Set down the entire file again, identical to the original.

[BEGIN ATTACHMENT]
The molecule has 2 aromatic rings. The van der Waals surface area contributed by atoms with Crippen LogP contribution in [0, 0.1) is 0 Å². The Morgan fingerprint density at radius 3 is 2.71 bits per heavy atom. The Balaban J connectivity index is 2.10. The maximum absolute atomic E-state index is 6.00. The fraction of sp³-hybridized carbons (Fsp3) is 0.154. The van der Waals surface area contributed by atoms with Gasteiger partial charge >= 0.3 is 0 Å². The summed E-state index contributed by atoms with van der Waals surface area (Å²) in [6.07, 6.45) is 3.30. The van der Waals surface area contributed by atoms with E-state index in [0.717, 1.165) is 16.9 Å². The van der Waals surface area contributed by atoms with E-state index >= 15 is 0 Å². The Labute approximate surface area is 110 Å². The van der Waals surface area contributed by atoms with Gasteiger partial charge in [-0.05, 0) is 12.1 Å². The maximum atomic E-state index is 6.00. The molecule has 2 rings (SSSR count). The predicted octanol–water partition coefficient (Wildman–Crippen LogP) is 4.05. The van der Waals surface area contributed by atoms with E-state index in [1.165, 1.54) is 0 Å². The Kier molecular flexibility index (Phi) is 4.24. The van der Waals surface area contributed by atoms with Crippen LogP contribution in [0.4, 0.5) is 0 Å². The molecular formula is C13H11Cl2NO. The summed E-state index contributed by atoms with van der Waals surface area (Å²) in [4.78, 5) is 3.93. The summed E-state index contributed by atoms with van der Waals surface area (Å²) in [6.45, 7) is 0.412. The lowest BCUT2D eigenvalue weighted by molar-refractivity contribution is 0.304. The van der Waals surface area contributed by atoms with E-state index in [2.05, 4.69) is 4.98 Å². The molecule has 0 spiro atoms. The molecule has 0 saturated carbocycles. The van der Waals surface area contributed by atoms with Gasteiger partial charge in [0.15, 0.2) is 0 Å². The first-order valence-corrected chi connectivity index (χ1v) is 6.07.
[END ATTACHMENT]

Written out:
The molecule has 2 aromatic rings. The van der Waals surface area contributed by atoms with Crippen LogP contribution in [0, 0.1) is 0 Å². The Morgan fingerprint density at radius 3 is 2.71 bits per heavy atom. The Balaban J connectivity index is 2.10. The maximum absolute atomic E-state index is 6.00. The fraction of sp³-hybridized carbons (Fsp3) is 0.154. The van der Waals surface area contributed by atoms with Gasteiger partial charge >= 0.3 is 0 Å². The summed E-state index contributed by atoms with van der Waals surface area (Å²) in [6.07, 6.45) is 3.30. The van der Waals surface area contributed by atoms with E-state index in [0.717, 1.165) is 16.9 Å². The van der Waals surface area contributed by atoms with E-state index >= 15 is 0 Å². The Labute approximate surface area is 110 Å². The van der Waals surface area contributed by atoms with Gasteiger partial charge in [-0.05, 0) is 12.1 Å². The maximum atomic E-state index is 6.00. The molecule has 2 rings (SSSR count). The predicted octanol–water partition coefficient (Wildman–Crippen LogP) is 4.05. The van der Waals surface area contributed by atoms with E-state index in [1.165, 1.54) is 0 Å². The Kier molecular flexibility index (Phi) is 4.24. The van der Waals surface area contributed by atoms with Crippen LogP contribution in [0.4, 0.5) is 0 Å². The molecular formula is C13H11Cl2NO. The summed E-state index contributed by atoms with van der Waals surface area (Å²) in [4.78, 5) is 3.93. The summed E-state index contributed by atoms with van der Waals surface area (Å²) in [6.45, 7) is 0.412. The lowest BCUT2D eigenvalue weighted by molar-refractivity contribution is 0.304. The van der Waals surface area contributed by atoms with E-state index in [2.05, 4.69) is 4.98 Å². The molecule has 0 spiro atoms. The molecule has 0 saturated carbocycles. The van der Waals surface area contributed by atoms with Gasteiger partial charge in [0.15, 0.2) is 0 Å². The first-order valence-corrected chi connectivity index (χ1v) is 6.07.